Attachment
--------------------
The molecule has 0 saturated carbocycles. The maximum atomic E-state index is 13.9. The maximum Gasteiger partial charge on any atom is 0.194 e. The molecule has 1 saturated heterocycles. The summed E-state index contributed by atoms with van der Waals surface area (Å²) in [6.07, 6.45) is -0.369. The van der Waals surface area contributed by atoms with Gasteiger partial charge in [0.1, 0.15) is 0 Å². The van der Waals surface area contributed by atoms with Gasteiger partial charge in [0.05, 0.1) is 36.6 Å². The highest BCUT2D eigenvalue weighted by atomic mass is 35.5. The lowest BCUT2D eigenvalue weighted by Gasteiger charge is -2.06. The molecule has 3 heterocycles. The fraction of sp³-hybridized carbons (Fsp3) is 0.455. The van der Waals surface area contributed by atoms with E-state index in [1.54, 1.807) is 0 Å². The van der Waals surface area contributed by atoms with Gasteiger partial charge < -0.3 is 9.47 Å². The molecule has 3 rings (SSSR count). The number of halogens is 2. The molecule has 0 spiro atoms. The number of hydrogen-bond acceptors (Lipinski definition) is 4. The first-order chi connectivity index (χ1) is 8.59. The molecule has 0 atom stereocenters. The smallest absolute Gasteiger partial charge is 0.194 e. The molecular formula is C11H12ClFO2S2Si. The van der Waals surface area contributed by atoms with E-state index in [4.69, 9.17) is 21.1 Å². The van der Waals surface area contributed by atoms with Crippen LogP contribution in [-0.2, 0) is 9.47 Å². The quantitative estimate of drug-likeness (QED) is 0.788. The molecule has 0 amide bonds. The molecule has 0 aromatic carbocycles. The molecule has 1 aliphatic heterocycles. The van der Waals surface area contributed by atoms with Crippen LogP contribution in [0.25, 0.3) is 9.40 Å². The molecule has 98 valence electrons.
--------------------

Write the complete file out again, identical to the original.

The molecule has 0 saturated carbocycles. The maximum atomic E-state index is 13.9. The maximum Gasteiger partial charge on any atom is 0.194 e. The molecule has 1 saturated heterocycles. The summed E-state index contributed by atoms with van der Waals surface area (Å²) in [6.07, 6.45) is -0.369. The van der Waals surface area contributed by atoms with Gasteiger partial charge in [0.1, 0.15) is 0 Å². The van der Waals surface area contributed by atoms with Gasteiger partial charge in [0.05, 0.1) is 36.6 Å². The highest BCUT2D eigenvalue weighted by atomic mass is 35.5. The lowest BCUT2D eigenvalue weighted by Gasteiger charge is -2.06. The molecule has 3 heterocycles. The fraction of sp³-hybridized carbons (Fsp3) is 0.455. The van der Waals surface area contributed by atoms with E-state index in [1.54, 1.807) is 0 Å². The van der Waals surface area contributed by atoms with Gasteiger partial charge < -0.3 is 9.47 Å². The molecule has 3 rings (SSSR count). The number of halogens is 2. The molecule has 0 spiro atoms. The number of hydrogen-bond acceptors (Lipinski definition) is 4. The first-order chi connectivity index (χ1) is 8.59. The molecule has 0 atom stereocenters. The smallest absolute Gasteiger partial charge is 0.194 e. The molecular formula is C11H12ClFO2S2Si. The van der Waals surface area contributed by atoms with E-state index in [4.69, 9.17) is 21.1 Å². The van der Waals surface area contributed by atoms with Crippen LogP contribution in [-0.2, 0) is 9.47 Å². The quantitative estimate of drug-likeness (QED) is 0.788. The molecule has 0 amide bonds. The molecule has 0 aromatic carbocycles. The molecule has 1 aliphatic heterocycles. The van der Waals surface area contributed by atoms with Crippen LogP contribution in [0.25, 0.3) is 9.40 Å². The molecule has 98 valence electrons.